Readings: Students are expected to complete the assigned readings each week. These will come either from the primary text (chapter numbers based on the second edition) or from other sources, as noted above. When not available on-line, handouts will be distributed in-class.

Computer Resources:
Students will have access to the computer workstations in the ECE Computer Laboratory. Complete compliance with the McGill University codes of conduct concerning computer usage is expected and required. The course web page (http://www.cim.mcgill.ca/~jer/courses/ai/) contains announcements, lecture summaries, assignments, and pointers to other useful resources.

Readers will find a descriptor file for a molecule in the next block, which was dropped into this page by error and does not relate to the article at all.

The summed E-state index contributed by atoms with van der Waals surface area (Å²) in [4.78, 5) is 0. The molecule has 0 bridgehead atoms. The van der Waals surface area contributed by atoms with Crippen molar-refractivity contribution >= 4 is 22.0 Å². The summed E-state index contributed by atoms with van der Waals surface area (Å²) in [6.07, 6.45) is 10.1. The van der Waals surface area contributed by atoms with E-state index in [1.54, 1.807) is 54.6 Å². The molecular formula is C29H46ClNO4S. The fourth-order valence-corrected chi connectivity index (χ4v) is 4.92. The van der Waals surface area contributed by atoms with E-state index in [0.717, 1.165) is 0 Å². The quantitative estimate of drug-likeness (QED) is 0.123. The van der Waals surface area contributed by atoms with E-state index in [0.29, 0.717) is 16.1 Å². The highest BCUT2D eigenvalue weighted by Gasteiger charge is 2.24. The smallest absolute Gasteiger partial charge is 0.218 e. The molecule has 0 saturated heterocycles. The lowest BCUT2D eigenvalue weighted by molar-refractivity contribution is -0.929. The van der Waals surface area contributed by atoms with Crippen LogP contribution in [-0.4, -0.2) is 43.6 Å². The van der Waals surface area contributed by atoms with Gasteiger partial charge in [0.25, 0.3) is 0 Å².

The course grade will be based on three assignments, a group-based term project, and a final examination. Each of the assignments is designed to provide familiarity with a different aspect of artificial intelligence, while the term project, to be done in groups of 2-3 students, is intended to provide an opportunity for students to apply their overall knowledge gained through the course to a challenging, real-world problem.

Unless discussed with the instructor at least one week in advance, all assigned work is due on or before 16:00 of the due date. The penalty for all late submissions will be 15% if received within 24 hours, 30% if received within 48 hours of the due date; no work will be accepted thereafter. Relative weightings of each evaluation component will be as follows:

Component Topic Weight
Assignment 1 TBD 15%
Assignment 2 TBD 15%
Assignment 3 TBD 15%
Term Project   25%
Final examination   30%

Last updated on 3 March 2010
by Jeremy Cooperstock